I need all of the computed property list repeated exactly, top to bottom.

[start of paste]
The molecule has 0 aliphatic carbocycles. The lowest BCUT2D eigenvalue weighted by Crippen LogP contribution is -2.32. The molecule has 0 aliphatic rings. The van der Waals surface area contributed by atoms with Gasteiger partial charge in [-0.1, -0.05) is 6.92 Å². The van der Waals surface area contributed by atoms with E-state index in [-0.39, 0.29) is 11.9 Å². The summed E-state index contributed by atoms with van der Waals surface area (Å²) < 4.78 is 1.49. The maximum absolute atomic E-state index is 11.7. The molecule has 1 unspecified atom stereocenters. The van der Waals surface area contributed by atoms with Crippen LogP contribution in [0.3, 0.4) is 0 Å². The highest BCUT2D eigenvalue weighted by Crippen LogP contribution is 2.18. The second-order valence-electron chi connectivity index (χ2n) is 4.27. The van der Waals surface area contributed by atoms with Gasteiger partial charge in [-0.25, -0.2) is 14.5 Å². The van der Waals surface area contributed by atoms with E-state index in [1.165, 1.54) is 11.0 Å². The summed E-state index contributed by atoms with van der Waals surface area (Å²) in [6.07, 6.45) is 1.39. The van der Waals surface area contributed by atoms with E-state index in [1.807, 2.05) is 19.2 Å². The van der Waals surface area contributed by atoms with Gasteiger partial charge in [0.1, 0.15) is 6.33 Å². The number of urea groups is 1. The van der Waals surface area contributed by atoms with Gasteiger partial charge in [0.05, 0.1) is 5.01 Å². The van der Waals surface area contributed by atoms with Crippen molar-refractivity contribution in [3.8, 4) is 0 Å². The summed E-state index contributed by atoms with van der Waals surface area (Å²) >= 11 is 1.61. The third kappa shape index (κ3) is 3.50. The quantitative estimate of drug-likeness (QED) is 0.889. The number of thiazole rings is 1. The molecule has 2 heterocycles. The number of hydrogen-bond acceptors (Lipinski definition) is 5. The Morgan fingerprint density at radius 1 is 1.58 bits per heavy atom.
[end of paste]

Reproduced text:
The molecule has 0 aliphatic carbocycles. The lowest BCUT2D eigenvalue weighted by Crippen LogP contribution is -2.32. The molecule has 0 aliphatic rings. The van der Waals surface area contributed by atoms with Gasteiger partial charge in [-0.1, -0.05) is 6.92 Å². The van der Waals surface area contributed by atoms with E-state index in [-0.39, 0.29) is 11.9 Å². The summed E-state index contributed by atoms with van der Waals surface area (Å²) < 4.78 is 1.49. The maximum absolute atomic E-state index is 11.7. The molecule has 1 unspecified atom stereocenters. The van der Waals surface area contributed by atoms with Crippen LogP contribution in [0.3, 0.4) is 0 Å². The highest BCUT2D eigenvalue weighted by Crippen LogP contribution is 2.18. The second-order valence-electron chi connectivity index (χ2n) is 4.27. The van der Waals surface area contributed by atoms with Gasteiger partial charge in [-0.25, -0.2) is 14.5 Å². The van der Waals surface area contributed by atoms with E-state index in [1.165, 1.54) is 11.0 Å². The summed E-state index contributed by atoms with van der Waals surface area (Å²) in [6.07, 6.45) is 1.39. The van der Waals surface area contributed by atoms with E-state index in [1.807, 2.05) is 19.2 Å². The van der Waals surface area contributed by atoms with Gasteiger partial charge in [0.1, 0.15) is 6.33 Å². The number of urea groups is 1. The van der Waals surface area contributed by atoms with Gasteiger partial charge in [0.05, 0.1) is 5.01 Å². The van der Waals surface area contributed by atoms with Crippen molar-refractivity contribution in [3.8, 4) is 0 Å². The summed E-state index contributed by atoms with van der Waals surface area (Å²) >= 11 is 1.61. The third kappa shape index (κ3) is 3.50. The quantitative estimate of drug-likeness (QED) is 0.889. The number of thiazole rings is 1. The molecule has 2 heterocycles. The number of hydrogen-bond acceptors (Lipinski definition) is 5. The Morgan fingerprint density at radius 1 is 1.58 bits per heavy atom.